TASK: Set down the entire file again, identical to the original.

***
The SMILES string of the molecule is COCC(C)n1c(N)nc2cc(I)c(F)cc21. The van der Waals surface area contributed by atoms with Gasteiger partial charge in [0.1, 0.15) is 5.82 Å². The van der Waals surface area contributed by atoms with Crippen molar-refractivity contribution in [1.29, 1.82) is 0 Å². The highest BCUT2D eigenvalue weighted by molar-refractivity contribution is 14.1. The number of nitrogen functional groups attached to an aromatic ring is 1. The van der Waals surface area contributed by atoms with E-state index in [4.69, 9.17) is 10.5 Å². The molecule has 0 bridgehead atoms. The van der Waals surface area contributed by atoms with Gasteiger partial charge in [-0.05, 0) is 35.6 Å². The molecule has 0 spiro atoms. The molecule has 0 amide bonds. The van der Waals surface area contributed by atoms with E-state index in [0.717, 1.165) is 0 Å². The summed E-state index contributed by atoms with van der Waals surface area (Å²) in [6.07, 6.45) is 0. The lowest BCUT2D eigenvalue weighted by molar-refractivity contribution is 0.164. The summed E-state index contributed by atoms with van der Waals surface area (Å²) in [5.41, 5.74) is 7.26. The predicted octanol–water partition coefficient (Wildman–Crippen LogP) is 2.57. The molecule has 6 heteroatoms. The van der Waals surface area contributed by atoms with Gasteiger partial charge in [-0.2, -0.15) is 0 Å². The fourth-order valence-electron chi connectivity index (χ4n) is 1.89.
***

The SMILES string of the molecule is COCC(C)n1c(N)nc2cc(I)c(F)cc21. The van der Waals surface area contributed by atoms with Gasteiger partial charge in [0.1, 0.15) is 5.82 Å². The van der Waals surface area contributed by atoms with Crippen molar-refractivity contribution in [1.29, 1.82) is 0 Å². The highest BCUT2D eigenvalue weighted by molar-refractivity contribution is 14.1. The number of nitrogen functional groups attached to an aromatic ring is 1. The van der Waals surface area contributed by atoms with E-state index in [4.69, 9.17) is 10.5 Å². The molecule has 0 bridgehead atoms. The van der Waals surface area contributed by atoms with Gasteiger partial charge in [-0.05, 0) is 35.6 Å². The molecule has 0 spiro atoms. The molecule has 0 amide bonds. The van der Waals surface area contributed by atoms with E-state index in [0.717, 1.165) is 0 Å². The summed E-state index contributed by atoms with van der Waals surface area (Å²) in [6.07, 6.45) is 0. The lowest BCUT2D eigenvalue weighted by molar-refractivity contribution is 0.164. The summed E-state index contributed by atoms with van der Waals surface area (Å²) in [5.41, 5.74) is 7.26. The predicted octanol–water partition coefficient (Wildman–Crippen LogP) is 2.57. The molecule has 6 heteroatoms. The van der Waals surface area contributed by atoms with Gasteiger partial charge in [-0.2, -0.15) is 0 Å². The fourth-order valence-electron chi connectivity index (χ4n) is 1.89.